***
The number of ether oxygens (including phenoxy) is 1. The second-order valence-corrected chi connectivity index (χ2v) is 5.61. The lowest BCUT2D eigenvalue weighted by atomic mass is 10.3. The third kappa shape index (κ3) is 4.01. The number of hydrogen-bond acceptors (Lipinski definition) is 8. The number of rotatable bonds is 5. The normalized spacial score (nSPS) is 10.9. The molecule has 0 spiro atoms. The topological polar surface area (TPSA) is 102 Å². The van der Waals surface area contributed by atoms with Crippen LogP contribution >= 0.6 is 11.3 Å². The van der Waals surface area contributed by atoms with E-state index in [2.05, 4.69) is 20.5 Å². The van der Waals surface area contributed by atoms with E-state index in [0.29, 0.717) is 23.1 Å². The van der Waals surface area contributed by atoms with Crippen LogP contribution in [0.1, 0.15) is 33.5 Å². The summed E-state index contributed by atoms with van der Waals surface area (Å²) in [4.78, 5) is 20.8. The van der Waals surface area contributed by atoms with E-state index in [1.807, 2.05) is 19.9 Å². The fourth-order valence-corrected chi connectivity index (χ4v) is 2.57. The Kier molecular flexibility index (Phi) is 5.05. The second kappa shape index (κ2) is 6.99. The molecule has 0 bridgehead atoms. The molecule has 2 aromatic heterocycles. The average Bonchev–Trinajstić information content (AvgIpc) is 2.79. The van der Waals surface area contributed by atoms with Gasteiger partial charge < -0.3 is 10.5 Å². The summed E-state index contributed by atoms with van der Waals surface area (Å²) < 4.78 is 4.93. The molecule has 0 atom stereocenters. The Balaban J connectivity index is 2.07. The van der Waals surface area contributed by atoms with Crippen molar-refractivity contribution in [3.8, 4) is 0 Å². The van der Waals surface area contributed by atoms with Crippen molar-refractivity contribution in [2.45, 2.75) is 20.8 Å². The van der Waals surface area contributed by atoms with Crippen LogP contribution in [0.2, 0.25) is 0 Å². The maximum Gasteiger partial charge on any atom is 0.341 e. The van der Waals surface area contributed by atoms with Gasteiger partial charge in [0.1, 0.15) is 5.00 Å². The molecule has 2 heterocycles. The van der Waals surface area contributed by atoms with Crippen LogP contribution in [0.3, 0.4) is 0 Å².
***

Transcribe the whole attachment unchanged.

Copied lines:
The number of ether oxygens (including phenoxy) is 1. The second-order valence-corrected chi connectivity index (χ2v) is 5.61. The lowest BCUT2D eigenvalue weighted by atomic mass is 10.3. The third kappa shape index (κ3) is 4.01. The number of hydrogen-bond acceptors (Lipinski definition) is 8. The number of rotatable bonds is 5. The normalized spacial score (nSPS) is 10.9. The molecule has 0 spiro atoms. The topological polar surface area (TPSA) is 102 Å². The van der Waals surface area contributed by atoms with Crippen LogP contribution >= 0.6 is 11.3 Å². The van der Waals surface area contributed by atoms with E-state index in [2.05, 4.69) is 20.5 Å². The van der Waals surface area contributed by atoms with E-state index in [0.29, 0.717) is 23.1 Å². The van der Waals surface area contributed by atoms with Crippen LogP contribution in [0.1, 0.15) is 33.5 Å². The summed E-state index contributed by atoms with van der Waals surface area (Å²) in [4.78, 5) is 20.8. The van der Waals surface area contributed by atoms with E-state index in [1.807, 2.05) is 19.9 Å². The fourth-order valence-corrected chi connectivity index (χ4v) is 2.57. The Kier molecular flexibility index (Phi) is 5.05. The second kappa shape index (κ2) is 6.99. The molecule has 0 bridgehead atoms. The molecule has 2 aromatic heterocycles. The average Bonchev–Trinajstić information content (AvgIpc) is 2.79. The van der Waals surface area contributed by atoms with Gasteiger partial charge < -0.3 is 10.5 Å². The summed E-state index contributed by atoms with van der Waals surface area (Å²) < 4.78 is 4.93. The molecule has 0 atom stereocenters. The Balaban J connectivity index is 2.07. The van der Waals surface area contributed by atoms with Crippen molar-refractivity contribution in [3.8, 4) is 0 Å². The van der Waals surface area contributed by atoms with Crippen molar-refractivity contribution in [2.45, 2.75) is 20.8 Å². The van der Waals surface area contributed by atoms with Crippen LogP contribution in [0.2, 0.25) is 0 Å². The maximum Gasteiger partial charge on any atom is 0.341 e. The van der Waals surface area contributed by atoms with Gasteiger partial charge in [0.1, 0.15) is 5.00 Å². The molecule has 2 heterocycles. The van der Waals surface area contributed by atoms with Crippen LogP contribution in [0.3, 0.4) is 0 Å².